Ryan: "I know I'm ready"

OWINGS MILLS -- In his bid to become the San Diego Chargers' next head coach, Baltimore Ravens defensive coordinator Rex Ryan demonstrated confidence while differentiating his personality from his legendary father. The architect of the NFL's top-ranked defense met Thursday with Chargers GM A.J. Smith and team president Dean Spanos. It was his first interview for a head coaching job at any level.

"I know I'm ready," Ryan told San Diego reporters. "What I would bring is a great passion. It's something that I was born to do: to be a football coach. I'm not exactly a media darling.
"I know that surprises everybody by my appearance, but I'm a football coach. I love the game. I'm committed to the game. My family is committed to it, and I think that will be obvious once I do hopefully get the opportunity to be a head coach."

Ryan's father, Buddy Ryan, built a fiery, abrasive reputation as the defensive coordinator for the 1985 Chicago Bears and as a head coach with the Philadelphia Eagles and Arizona Cardinals.

Ryan, who taught his son the intricacies of the high-pressure 46 defense, gave his blessing. "Rex has been ready for a long time," Buddy Ryan said in a telephone interview. "He deserves a good shot."

The elder Ryan, who feuded with Bears coach Mike Ditka, drew notoriety for punching out fellow assistant Kevin Gilbride on the Houston Oilers' sideline. Ironically, Gilbride used to be the Chargers' head coach.

"I think about growing up in the same situations that my father grew up in, he was a master sergeant in the Korean War when he was 18 years old," said Ryan, adding that he would be more respectful to reporters than his gruff father. "I think my personality might be a little different. I think I'm just the opposite.

"I've learned a great deal from my father, how to attack offenses and how to do different things in football. But I've also learned what not to do as well. You hope you don't punch out an assistant coach on the sideline."

Ryan was the second coach to interview with Chargers management, following San Francisco 49ers assistant head coach and linebackers coach Mike Singletary.

The Chargers brought in 49ers offensive coordinator Norv Turner on Thursday shortly after Ryan headed back to Baltimore, and Chicago Bears defensive coordinator Ron Rivera is scheduled to meet with team officials today.

"It was an outstanding meeting," Ryan said. "I had a great time here. I couldn't be more impressed with the organization. It was quite an experience. I think once you go through this process, you realize how much you really do want to be in this position."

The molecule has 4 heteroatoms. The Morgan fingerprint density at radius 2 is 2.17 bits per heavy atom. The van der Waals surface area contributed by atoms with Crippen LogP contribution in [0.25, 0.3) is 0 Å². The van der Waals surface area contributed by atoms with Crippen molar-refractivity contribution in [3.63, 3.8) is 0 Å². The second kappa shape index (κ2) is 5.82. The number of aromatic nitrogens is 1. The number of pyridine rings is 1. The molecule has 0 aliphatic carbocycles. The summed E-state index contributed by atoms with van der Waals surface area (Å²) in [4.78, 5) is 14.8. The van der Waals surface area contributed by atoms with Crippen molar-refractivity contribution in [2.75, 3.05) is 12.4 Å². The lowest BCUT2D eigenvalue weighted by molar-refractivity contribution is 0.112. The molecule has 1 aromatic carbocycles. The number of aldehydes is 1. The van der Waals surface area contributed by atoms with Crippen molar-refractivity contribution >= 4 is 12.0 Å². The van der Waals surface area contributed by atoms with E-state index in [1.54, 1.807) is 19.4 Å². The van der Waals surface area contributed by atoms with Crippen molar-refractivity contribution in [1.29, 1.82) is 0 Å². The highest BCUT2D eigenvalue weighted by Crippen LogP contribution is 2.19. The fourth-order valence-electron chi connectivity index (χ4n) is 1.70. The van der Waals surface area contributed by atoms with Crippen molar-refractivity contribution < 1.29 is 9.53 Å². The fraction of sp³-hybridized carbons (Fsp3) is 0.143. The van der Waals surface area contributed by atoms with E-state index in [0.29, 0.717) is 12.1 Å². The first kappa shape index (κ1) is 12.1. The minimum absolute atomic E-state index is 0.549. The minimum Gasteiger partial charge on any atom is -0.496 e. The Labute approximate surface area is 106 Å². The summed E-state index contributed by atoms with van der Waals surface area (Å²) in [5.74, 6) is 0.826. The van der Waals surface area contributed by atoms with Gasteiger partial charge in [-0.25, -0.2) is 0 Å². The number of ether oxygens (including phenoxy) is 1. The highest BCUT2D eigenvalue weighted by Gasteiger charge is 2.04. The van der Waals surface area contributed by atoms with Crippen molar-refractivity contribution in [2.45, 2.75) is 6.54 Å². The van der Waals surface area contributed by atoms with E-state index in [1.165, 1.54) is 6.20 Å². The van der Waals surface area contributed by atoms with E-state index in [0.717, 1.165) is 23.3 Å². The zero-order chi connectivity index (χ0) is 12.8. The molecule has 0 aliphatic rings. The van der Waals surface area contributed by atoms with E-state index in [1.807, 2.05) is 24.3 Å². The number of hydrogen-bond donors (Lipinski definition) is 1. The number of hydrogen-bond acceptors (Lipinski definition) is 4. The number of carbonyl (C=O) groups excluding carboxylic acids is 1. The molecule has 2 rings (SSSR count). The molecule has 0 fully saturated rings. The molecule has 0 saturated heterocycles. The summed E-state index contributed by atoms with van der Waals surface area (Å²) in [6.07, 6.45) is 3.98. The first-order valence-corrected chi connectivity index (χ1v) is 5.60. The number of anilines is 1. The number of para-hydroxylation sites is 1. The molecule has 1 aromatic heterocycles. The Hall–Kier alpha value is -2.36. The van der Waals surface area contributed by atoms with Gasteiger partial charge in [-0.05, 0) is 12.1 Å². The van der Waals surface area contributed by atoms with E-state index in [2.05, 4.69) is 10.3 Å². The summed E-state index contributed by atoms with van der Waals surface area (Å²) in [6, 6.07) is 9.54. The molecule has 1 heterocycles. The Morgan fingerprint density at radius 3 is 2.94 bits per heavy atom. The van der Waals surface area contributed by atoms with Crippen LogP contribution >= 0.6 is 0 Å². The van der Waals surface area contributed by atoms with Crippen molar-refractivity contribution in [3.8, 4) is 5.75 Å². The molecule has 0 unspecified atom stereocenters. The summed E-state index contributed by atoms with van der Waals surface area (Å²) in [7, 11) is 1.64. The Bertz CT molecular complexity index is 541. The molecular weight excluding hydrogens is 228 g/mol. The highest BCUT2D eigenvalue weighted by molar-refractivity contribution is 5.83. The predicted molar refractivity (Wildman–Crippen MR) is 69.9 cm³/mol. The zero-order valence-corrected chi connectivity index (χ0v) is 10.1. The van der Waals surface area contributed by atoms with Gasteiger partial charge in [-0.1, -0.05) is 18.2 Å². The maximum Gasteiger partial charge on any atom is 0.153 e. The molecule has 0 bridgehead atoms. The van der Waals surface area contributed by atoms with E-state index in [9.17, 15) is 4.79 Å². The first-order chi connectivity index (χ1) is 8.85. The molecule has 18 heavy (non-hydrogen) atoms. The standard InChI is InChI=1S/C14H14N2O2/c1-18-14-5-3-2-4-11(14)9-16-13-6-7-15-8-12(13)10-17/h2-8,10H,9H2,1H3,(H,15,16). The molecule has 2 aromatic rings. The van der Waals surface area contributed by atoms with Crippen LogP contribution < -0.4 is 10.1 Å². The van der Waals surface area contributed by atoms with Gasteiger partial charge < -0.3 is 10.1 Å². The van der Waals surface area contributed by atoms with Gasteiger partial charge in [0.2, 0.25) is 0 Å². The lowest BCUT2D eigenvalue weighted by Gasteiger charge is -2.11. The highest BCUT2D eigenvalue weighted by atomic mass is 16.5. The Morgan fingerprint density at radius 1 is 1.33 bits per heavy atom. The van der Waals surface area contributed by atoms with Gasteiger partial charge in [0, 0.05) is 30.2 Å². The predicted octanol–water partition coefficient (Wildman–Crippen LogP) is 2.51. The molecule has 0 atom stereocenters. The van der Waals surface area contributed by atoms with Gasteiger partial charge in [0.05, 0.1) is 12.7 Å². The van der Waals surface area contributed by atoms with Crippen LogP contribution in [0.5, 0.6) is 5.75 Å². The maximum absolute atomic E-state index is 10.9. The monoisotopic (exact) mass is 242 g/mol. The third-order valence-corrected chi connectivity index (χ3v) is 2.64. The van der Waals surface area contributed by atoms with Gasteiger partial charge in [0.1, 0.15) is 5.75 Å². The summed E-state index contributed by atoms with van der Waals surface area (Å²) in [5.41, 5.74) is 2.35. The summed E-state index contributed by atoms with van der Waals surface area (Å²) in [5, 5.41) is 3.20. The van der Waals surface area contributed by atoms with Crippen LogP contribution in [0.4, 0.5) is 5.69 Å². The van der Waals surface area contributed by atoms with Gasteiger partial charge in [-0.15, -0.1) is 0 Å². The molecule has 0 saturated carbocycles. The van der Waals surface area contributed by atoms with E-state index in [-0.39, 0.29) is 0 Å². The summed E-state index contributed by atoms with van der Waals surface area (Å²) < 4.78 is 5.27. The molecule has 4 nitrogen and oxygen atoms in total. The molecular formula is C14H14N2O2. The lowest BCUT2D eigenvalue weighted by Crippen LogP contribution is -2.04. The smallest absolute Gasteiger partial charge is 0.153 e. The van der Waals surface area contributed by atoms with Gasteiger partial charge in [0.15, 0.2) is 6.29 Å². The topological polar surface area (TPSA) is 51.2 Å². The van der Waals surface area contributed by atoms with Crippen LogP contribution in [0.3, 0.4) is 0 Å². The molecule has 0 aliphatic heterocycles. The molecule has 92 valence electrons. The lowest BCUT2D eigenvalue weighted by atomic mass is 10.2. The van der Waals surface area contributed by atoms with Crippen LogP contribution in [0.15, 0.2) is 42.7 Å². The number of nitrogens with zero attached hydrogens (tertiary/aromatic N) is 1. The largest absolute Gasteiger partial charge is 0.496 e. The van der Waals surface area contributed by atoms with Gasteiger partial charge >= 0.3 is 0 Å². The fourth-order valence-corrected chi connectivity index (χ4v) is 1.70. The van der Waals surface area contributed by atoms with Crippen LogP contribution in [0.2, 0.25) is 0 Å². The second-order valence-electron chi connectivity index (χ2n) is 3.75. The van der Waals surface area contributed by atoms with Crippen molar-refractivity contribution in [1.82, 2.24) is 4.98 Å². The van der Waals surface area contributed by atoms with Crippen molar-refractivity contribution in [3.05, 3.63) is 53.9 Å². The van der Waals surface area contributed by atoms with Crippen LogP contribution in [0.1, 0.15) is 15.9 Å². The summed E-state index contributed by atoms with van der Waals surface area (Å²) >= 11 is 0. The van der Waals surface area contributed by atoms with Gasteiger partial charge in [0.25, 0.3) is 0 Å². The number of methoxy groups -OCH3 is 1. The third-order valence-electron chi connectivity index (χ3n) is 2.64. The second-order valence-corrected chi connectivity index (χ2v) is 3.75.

Marty Schottenheimer was fired by San Diego earlier this week as Spanos cited a dysfunctional working relationship with Smith as the major reason behind the move. Smith won the power struggle. He's known as a stern taskmaster.

When asked if he would be able to get along with Smith, Ryan replied: "Oh, absolutely. I feel the same kind of commitment out of Dean, out of A.J., out of this whole organization, that I would have. I'm sure we would get along fine. What's done in the past is done in the past. I wasn't privy to why it went on."

Ryan would seem to fit in well with the Chargers because of his background as an aggressive, creative coach well versed in the 3-4 defense. The Ravens had four Pro Bowl linebackers last season, and the Chargers feature athletic Pro Bowl outside linebacker Shawne Merriman as the centerpiece of a stout front seven.

Baltimore led the NFL in total yards of offense allowed (264.1) and points allowed per game (12.6). San Diego had the NFL's second-ranked defense.

"There are some real similarities," Ryan said. "Both of us have outstanding personnel."

Ryan sported his 2000 Ravens Super Bowl ring during his trip to the West Coast, and referenced his desire to fill up his hand with more championship jewelry.

If Ryan is the Chargers' choice, he would inherit an ideal situation. The team is coming off a 14-2 season and returns All-Pro running back LaDainian Tomlinson, promising quarterback Philip Rivers along with a sound salary-cap situation.

"Obviously, 14-2 record, it would be a unique situation to come into as a head coach," Ryan said. "Usually, it's reversed. The head coach is looked at as, ‘Well, he's going to be the savior for the franchise.'

"If I got the job, my job would be not to screw it up, quite honestly. They have things going in the right direction. I think I could add to the program and help in certain areas. Hopefully, I get the opportunity."

Aaron Wilson covers the Baltimore Ravens for the Carroll County Times in Westminster, Maryland.


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